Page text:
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First impressions count. And your cover letter may be the first "first impression" you make on a prospective employer. This is your chance to highlight your qualifications and enthusiasm for the position and, in many ways, can be more important than the resume. In fact, our research has found that a strong cover letter can give job applicants a clear edge over their competition.

Writing an Effective Cover Letter

First impressions count. And your cover letter may be the first “first impression” you make on a prospective employer. This is your chance to highlight your qualifications and enthusiasm for the position and, in many ways, can be more important than the resume. In fact, our research has found that a strong cover letter can give job applicants a clear edge over their competition.

So how can you create an effective cover letter? Following are some tips:

Be professional. A sloppy or unprofessional document can severely hurt your chances of reaching the next stage of the application process. The letter should be concise and customized for the particular company. A hiring manager can spot a “canned” cover letter a mile away.

Address it properly. Avoid addressing your letter, “To whom it may concern.” Find out exactly who is hiring for the position and prepare your salutation accordingly. Sending your letter and resume to the right person will make a favorable impression and ensure that the appropriate people receive your information. If you have any questions about the individual's name, including the correct spelling, call the company and ask.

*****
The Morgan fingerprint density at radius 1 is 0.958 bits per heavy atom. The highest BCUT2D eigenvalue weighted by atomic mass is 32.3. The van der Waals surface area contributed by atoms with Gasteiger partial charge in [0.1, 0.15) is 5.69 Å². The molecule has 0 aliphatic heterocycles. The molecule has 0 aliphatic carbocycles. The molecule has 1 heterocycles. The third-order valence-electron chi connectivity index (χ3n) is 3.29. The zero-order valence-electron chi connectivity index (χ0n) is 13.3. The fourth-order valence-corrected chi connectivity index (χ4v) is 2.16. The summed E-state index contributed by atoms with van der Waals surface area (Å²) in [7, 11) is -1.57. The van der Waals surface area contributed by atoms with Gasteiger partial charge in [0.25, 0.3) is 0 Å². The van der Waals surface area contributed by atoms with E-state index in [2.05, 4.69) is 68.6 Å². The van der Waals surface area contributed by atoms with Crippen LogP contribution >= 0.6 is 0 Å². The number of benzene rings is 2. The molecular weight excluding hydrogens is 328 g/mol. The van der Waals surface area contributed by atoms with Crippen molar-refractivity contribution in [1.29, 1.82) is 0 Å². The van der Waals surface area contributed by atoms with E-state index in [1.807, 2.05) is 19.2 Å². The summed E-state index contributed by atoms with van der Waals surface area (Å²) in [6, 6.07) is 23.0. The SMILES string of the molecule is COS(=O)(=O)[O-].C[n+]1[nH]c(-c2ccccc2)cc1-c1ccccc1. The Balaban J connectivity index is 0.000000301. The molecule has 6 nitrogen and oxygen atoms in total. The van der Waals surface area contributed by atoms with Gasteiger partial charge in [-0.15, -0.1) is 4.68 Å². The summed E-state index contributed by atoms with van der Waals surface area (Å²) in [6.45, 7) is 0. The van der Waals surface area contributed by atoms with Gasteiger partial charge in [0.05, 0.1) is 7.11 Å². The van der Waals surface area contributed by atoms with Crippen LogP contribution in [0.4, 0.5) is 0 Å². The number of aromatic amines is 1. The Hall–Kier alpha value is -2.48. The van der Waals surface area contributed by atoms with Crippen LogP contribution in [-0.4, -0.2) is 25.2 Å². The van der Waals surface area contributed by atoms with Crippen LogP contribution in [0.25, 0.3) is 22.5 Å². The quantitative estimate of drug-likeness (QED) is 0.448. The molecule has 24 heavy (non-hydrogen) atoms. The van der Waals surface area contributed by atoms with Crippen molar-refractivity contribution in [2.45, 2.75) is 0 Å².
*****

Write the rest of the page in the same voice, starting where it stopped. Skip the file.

Announce your purpose. In the opening paragraph, explain what position you are applying for and why, and give the reader a reason to continue reviewing the document. In addition, demonstrate your knowledge of the firm and, if possible, include the name of a mutual contact (for example, “I am writing at the suggestion of John Smith, our fellow association member.”).

Tell how you can help. Focus on the ways you can contribute to the company's success and detail the specific qualities you bring to the position.

Create a soft version. An e-mailed cover letter should be written with the same professionalism as a printed one. In this case, however, limit the letter to two brief paragraphs. Paste the content into the body of the message and attach a copy of the document and resume.

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